Quaker Heritage Day 2007
I don’t know about the rest of you, but I can use any reminder I get to be faithful. Brian Drayton offered many, during Quaker Heritage Day at Berkeley Friends Church on Saturday, March 3. Not least was the example of pausing now and then, and choosing to stop talking if he had any sense that he might be outrunning his guide. A gentle presence, so I’m glad I took notes.
There are other blog reports on this event from Wess, Robin, and Chris. Plus Max's photos, including the dinner at my house. Probably more to follow…
Some of the major strands that ran through Brian’s talks:
• There have been varieties of gifts, and varieties of styles of vocal ministry, in every generation of Friends.
• Our meetings need a culture that affirms and supports the development of gifts.
• Our own personal transformation, through walking with God, should be made visible to others in order to encourage them to be faithful.
• An active prayer life is essential to prepare us for ministry.
A few historical zingers that stood out for me:
• Historical accounts of early Friends’ ministry included a description of people falling in fits on the floor during vocal ministry, with a sense of conviction of the power of sin.
• One British officer said he felt more terror at James Nayler’s preaching than in battle.
• Many women traveled in the ministry because their husbands were able to support them, but not able to leave their own work.
• Joshua Evans, a follower of John Woolman, had a witness of vegetarianism in the 1770s.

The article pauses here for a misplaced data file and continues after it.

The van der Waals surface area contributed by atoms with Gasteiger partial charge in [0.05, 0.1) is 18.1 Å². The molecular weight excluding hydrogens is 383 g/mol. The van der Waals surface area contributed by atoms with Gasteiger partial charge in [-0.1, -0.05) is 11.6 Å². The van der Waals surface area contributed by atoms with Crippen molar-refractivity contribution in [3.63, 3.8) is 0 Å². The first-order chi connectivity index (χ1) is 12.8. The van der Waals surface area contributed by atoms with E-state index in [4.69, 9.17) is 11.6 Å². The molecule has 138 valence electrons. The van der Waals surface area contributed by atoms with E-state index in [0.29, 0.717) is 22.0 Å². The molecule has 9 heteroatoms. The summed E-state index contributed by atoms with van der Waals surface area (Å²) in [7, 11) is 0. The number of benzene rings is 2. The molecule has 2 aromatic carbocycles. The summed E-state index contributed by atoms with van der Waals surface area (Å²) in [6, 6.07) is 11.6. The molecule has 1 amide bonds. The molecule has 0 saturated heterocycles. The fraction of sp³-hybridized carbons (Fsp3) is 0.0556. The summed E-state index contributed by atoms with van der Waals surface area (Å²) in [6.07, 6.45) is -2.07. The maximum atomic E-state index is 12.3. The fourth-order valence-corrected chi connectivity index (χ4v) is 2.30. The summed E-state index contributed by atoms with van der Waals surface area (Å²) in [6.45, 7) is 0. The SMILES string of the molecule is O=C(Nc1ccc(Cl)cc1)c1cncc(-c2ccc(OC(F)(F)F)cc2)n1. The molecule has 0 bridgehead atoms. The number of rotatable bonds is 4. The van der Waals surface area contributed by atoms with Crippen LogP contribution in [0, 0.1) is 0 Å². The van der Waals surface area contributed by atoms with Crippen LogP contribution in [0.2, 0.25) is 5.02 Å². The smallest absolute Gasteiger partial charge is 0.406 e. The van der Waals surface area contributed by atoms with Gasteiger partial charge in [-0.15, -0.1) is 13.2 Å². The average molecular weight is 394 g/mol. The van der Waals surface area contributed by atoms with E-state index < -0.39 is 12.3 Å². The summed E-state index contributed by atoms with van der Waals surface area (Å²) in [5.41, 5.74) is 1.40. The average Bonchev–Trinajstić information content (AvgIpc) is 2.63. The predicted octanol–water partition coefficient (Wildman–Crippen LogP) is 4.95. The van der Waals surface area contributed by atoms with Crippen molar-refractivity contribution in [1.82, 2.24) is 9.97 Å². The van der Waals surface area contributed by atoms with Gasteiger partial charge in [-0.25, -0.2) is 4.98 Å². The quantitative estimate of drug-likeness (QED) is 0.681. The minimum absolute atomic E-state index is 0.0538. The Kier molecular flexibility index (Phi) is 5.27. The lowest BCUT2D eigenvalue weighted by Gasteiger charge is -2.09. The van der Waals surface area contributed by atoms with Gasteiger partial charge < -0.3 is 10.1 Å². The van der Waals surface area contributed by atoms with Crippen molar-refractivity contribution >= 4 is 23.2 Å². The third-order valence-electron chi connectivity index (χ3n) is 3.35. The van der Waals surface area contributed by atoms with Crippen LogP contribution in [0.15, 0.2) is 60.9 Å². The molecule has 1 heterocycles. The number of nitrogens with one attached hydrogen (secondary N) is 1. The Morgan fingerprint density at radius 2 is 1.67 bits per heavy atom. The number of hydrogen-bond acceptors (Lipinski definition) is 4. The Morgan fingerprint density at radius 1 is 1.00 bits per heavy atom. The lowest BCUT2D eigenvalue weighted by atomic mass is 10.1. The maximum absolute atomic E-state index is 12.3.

• Some Yearly Meetings (or representative committees?) hold business meetings without agendas, waiting for what arises. [If anyone has more detail on this, please fill me in.]
The moment that had me shaking in my seat--if not writhing on the floor for all to see--was Brian’s reading from Isaac Pennington’s “Some Directions to the Panting Soul” (bolding below mine; available in full here):
Now to the soul that hath felt breathings towards the Lord formerly, and in whom there are yet any true breathings left after his living presence, and after the feeling of his eternal virtue in the heart, I have this to say: Where art thou? Art thou in thy soul's rest? Dost thou feel the virtue and power of the gospel? Dost thou feel the ease which comes from the living arm, to the heart which is joined to it in the light of the gospel? Is thy laboring for life in a good degree at an end? And dost thou feel the life and power flowing in upon thee from the free fountain? Is the load really taken off from thy back? Dost thou find the captive redeemed and set free from the power of sin, and the captivity broken, and he which led thee captive from the life and from the eternal power, now led captive by the life, and by the redeeming power, which is eternal? Hast thou found this, or hast thou missed of it? Let thine heart answer. Ah! do not imagine and talk away the rest and salvation of thy soul. The gospel state is a state of substance, a state of enjoying the life, a state of feeling the presence and power of the Lord in his pure, holy Spirit, a state of binding-up, a state of healing, a state of knowing the Lord, and walking with him in the light of his own Spirit. It begins in a sweet, powerful touch of life, and there is a growth in the life (in the power, in the divine virtue, in the rest, peace, and satisfaction of the soul in God) to be administered and waited for daily. Now art thou here, in the living power, in the divine life, joined to the spring of life, drawing water of life out of the well of life with joy? Or art thou dry, dead, barren, sapless, or at best but unsatisfiedly mourning after what thou wantest?